Oncale v. Sundowner Offshore Services Case Brief

Summary of Oncale v. Sundowner Offshore Services

Petitioner: Joseph Oncale

Respondent: Sundowner Offshore Services

Issue: Can a person have cause of action under Title VII for ‘same-sex’ sexual harassment?

Holding: Yes

Facts: The petitioner was working at one of respondent’s service stations and he was part of an eight men team. Three of his male team members gave the petitioner hard time. They committed humiliating sexual acts against the petitioner and they also assaulted him is sexual manner. One of the team member actually threatened to rape the petitioner. When Oncale reported this incident to his supervisor, no actions were taken and as a matter of fact, the petitioner was given more embarrassment by him employer. Petitioner had to leave his job due to the harassment and he filed complaint under Title VII. The District Court used Garcia v. ElfAtochem North America to rule that the petitioner had no cause of action under Title VII for harassment by persons of the same sex as the petitioner. The Court of Appeals affirmed.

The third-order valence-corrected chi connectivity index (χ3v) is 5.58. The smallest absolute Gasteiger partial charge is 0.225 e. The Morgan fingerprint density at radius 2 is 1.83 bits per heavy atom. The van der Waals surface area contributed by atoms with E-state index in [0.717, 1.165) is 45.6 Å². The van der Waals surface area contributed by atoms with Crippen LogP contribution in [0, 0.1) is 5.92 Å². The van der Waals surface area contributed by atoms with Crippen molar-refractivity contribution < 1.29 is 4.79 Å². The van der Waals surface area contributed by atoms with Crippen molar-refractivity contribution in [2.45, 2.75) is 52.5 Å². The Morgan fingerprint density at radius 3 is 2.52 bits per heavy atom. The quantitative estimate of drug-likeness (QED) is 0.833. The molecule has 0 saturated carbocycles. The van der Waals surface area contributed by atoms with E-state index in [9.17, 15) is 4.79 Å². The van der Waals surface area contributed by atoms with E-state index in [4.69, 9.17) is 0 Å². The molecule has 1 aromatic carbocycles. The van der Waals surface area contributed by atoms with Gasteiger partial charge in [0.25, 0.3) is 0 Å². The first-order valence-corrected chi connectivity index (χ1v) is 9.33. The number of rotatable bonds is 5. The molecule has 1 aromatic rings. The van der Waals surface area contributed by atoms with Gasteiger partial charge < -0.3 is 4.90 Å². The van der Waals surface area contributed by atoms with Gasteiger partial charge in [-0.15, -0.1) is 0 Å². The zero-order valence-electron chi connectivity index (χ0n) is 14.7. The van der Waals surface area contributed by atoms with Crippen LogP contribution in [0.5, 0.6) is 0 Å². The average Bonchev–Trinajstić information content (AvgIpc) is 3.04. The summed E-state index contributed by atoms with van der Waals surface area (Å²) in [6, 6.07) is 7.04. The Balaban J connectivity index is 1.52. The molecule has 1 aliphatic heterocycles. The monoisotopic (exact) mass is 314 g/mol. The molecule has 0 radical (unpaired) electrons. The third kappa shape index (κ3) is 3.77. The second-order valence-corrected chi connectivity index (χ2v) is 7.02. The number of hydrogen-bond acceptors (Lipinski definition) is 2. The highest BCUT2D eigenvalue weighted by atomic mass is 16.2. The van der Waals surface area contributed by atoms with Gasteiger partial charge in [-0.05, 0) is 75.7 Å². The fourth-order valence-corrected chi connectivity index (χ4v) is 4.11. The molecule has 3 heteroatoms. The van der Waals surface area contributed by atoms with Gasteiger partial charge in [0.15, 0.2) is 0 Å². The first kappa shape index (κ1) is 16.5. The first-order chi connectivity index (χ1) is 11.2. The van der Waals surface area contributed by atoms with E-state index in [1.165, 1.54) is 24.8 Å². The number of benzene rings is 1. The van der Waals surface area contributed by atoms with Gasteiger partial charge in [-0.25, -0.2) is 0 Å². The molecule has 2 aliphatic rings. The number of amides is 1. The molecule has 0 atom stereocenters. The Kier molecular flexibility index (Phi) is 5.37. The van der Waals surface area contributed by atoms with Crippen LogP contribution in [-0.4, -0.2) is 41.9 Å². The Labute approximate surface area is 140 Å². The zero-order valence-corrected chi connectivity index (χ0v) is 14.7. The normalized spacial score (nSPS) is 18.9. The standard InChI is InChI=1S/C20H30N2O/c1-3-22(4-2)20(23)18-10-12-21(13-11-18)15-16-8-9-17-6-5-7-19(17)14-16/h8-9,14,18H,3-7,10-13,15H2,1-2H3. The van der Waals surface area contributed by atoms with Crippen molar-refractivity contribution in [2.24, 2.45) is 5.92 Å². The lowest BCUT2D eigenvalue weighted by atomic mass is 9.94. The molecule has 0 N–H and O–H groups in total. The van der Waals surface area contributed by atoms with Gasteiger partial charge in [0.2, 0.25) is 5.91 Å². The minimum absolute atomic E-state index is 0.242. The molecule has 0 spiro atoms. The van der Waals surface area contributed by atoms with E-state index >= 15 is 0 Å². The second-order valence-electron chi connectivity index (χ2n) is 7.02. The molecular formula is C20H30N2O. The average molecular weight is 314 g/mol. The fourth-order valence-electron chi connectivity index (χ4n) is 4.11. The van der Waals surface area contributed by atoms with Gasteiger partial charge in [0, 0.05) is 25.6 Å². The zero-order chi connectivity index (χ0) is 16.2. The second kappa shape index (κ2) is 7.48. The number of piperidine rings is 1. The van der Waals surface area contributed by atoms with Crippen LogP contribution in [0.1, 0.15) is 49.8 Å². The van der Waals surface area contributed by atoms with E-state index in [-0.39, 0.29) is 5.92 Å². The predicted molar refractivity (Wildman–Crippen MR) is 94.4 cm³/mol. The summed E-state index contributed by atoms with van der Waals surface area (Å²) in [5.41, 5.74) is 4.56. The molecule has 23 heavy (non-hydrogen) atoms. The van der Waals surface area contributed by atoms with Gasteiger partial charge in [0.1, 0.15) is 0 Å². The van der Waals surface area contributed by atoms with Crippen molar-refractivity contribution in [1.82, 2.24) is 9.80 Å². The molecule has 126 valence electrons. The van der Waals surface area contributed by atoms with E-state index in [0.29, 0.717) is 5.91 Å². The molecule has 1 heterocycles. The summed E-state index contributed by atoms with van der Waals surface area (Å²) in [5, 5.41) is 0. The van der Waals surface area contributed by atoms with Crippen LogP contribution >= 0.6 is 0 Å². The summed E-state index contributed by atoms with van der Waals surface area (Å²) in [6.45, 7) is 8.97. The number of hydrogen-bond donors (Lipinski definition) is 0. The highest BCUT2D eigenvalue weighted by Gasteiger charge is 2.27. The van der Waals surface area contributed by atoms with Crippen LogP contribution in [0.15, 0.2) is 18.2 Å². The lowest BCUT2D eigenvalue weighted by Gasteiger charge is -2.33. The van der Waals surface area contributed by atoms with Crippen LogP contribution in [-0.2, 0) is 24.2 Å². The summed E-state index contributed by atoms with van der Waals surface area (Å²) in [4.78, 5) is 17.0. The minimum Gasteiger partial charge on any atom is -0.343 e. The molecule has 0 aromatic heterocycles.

Legal Reasoning: Fist of all, the court observed that in Castaneda v. Partida, an employee is given the power to bring suit under Title VII for discrimination committed by employer of the same race as the employee. So the court ruled that a person should not be barred from filing complaint under Title VII just because the harasser is of the same sex as the complainer. The court stated that even though the Congress did not originally intend Title VII to cover male-on-male sexual harassment, it is “ultimately the provisions of our laws rather than the principal concerns of our legislators by which we are governed.” The court further observed that its ruling will not make Title VII a “general civility code for Amercian workplace” because the harassment under Title VII will have to be so objectively offensive as to make a person’s work environment intolerable. So the court ruled that a ‘reasonable person’ test will be used to assure that mere verbal taunting is not covered under the provisions of Title VII. The court reversed the lower court’s ruling.



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